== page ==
In June 2018, a joint Franco-German ‘roadmap’ for the Eurozone was published. Though Merkel appeared to cede to key French demands such as a dedicated Eurozone budget and a fiscal stabilisation mechanism, the declaration was largely symbolic and “full of language that leaves a lot of room for interpretation” (Stierle 2018). The German Chancellor nonetheless swiftly came under sustained attack from the conservative wing of her party (Robert 2018). Led by the Netherlands, ‘the frugals’ had also already signalled their opposition to significant EMU reform, and were skilled in hollowing out key features of the Franco-German proposals (Schoeller 2021). The European Council in December 2018 reached agreement on a ‘budgetary instrument’, but in insisting it be included in negotiations for the Multiannual Financial Framework (MFF) ensured that it would necessarily be very limited in scale (Schild 2020). It was to be directed to competitiveness and convergence, but given lack of agreement among member states there was no reference to any stabilisation function. Overall the outcome was well understood in France to be “very far from Emmanuel Macron’s original ambitions” (Ducourtieux 2018).
France’s leverage in European-level negotiations was not helped by Macron’s mounting difficulties domestically. Throughout 2018 his approval ratings fell steeply, and the idea that his government’s policies were ‘pro-rich’ became increasingly well entrenched. From October 2018 an online campaign against fuel tax increases escalated into a full-scale popular revolt, with successive weekends of disorder in French cities (Chamorel 2019). The so-called yellow vest movement cohered mainly around their open loathing of Macron, but had a loose agenda combining fiscal justice, reductions in inequality and direct democracy (ibid). More than 70% of French expressed sympathy for the movement, a level of support that remained stable until the President eventually announced a large package of concessions to the movement in mid-December (IFOP 2019). The measures—unveiled on the eve of the European Council—included scrapping some of the planned increases in fuel taxes, reversing the rise in the CSG for retired people with pensions below €2000 per month and increasing in-work benefits, for an overall cost of €8 to €10 billion. While they had the desired effect of reducing support for the yellow vests and providing a sharp boost to Macron’s approval ratings, these spending commitments, however, meant that France would again fail to meet the 3% budget deficit target in 2018, having managed this in 2017 for the first time in a decade. In Berlin and Brussels, this was inevitably seized upon as evidence Macron could not face down opposition to his domestic reform agenda. The German daily Die Welt ran a story titled “The President is making France into a new Italy” (Ducourtieux and Wieder 2018).
Restoring the credibility harmed by the pay-off to the yellow vests in turn intensified the government’s emphasis on the budgetary dimension of other ongoing reforms. By an amendment to the 2018 law that codified the (limited) UI universalisation measures the social partners had earlier agreed, the government forced an early revision of the main UI collective agreement which had originally been scheduled to run to 2020. Though the unions and employer associations were asked to begin negotiations, these were to take place with reference to objectives and financial parameters fixed by the government, a new procedure that sought to reconcile the government’s desire for enhanced control of UI and the social partners’ demand that their regulatory prerogatives be respected. The ‘framing letter’ sent to the social partners asked them to find €3 to €3.9 billion savings on UI in a three-year period, while also identifying a range of dysfunctions the negotiators were invited to correct (Gouvernement Français 2018). The government’s principal target was the possibility for some low earners to receive of UI benefits as a supplement to their wages, which was accused of locking people into precariousness. The focus of the government’s objective of combating precarious work had thus shifted decisively from the behaviour of firms to the behaviour of benefit claimants, justifying substantial cuts to, and therefore savings on, UI.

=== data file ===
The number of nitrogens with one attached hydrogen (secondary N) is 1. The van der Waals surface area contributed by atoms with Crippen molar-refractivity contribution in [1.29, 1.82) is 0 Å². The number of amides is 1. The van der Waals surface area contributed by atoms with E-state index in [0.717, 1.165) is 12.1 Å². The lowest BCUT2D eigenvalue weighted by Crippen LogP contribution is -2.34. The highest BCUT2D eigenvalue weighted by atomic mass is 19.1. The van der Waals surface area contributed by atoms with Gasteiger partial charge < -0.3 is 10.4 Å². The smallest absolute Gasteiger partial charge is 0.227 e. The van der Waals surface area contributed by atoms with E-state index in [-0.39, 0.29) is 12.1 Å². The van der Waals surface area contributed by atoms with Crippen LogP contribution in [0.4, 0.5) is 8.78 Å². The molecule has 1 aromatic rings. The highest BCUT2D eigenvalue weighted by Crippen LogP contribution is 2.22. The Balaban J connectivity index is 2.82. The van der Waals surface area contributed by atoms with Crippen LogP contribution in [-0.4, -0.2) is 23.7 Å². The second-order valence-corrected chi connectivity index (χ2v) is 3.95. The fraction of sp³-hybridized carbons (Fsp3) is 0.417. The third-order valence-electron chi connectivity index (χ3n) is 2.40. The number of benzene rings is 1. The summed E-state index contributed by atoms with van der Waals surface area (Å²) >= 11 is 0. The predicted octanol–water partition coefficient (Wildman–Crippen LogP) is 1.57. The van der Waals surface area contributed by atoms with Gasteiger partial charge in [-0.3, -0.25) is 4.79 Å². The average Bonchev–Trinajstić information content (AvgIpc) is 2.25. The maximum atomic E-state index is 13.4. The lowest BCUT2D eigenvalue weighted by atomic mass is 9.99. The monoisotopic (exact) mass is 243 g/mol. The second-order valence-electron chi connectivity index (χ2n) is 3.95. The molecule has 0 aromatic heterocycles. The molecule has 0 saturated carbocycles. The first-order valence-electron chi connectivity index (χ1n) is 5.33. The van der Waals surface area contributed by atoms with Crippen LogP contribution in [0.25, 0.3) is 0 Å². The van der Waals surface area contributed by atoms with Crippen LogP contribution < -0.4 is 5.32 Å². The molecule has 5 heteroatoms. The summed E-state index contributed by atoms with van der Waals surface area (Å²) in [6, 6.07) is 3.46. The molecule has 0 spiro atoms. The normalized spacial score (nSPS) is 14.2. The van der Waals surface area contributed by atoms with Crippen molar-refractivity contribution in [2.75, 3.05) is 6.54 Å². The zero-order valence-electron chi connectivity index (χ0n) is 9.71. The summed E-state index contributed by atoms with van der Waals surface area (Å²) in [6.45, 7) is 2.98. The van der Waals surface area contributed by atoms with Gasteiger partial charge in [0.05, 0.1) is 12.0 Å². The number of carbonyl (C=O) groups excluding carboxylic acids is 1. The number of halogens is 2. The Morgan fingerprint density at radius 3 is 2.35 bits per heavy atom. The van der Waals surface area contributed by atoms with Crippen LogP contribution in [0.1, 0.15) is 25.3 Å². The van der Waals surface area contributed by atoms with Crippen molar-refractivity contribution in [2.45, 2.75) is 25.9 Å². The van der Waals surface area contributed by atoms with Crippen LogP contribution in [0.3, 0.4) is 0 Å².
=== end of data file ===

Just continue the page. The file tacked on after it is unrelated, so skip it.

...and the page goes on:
Though the social partners accepted the invitation to negotiate, an agreement ultimately proved impossible given the scale of savings required. In the summer of 2019 the government stepped in to introduce reforms by decree, the first time in nearly four decades that a UI reform had been unilaterally imposed by a French executive (Clegg 2021). Alongside the new entitlements for the self-employed and job quitters, a first set of cuts would take effect from November 2019, with the introduction of degressive UI benefit rates for high earners as well as increased minimum contribution requirements and much stricter rules on linked benefit spells (‘rechargeable rights’). A change to the basis for calculating the reference salary of UI claimants, reducing benefit levels especially for workers who cycle frequently between unemployment and short periods of work, was additionally scheduled for April 2020.
This was evidently a far cry from the universalisation of UI. The impact analysis of the reforms (Unédic 2019) showed that while a maximum of 60,000 people would gain UI rights due to the new provisions for job quitters and the self-employed, more than 1.5 million would be negatively affected by the various benefit cuts. Overall, the changes were projected to produce more than €4.6 billion savings up to 2022 (ibid: 5). Only 7% of these would result from the introduction of degressive benefits for higher earners, with the bulk due to stricter contribution conditions (48%) and the new benefit rate calculation formula (45%), measures which would disproportionately impact the young, low earners and the precariously employed. The changes implemented thus did little to alter the insurance character of the French UI system, but they did make it significantly less inclusive. And though the government’s reform on paper delivered on Macron’s campaign pledge to penalise employers making heavy use of fixed-term contracts, following intense lobbying by businesses the experience rating system introduced was distinctly toothless, with a symbolic rate of variation that would apply only to companies with more than 11 employees in 7 selected sectors, and not before March 2021 (Freyssinet 2019: 8).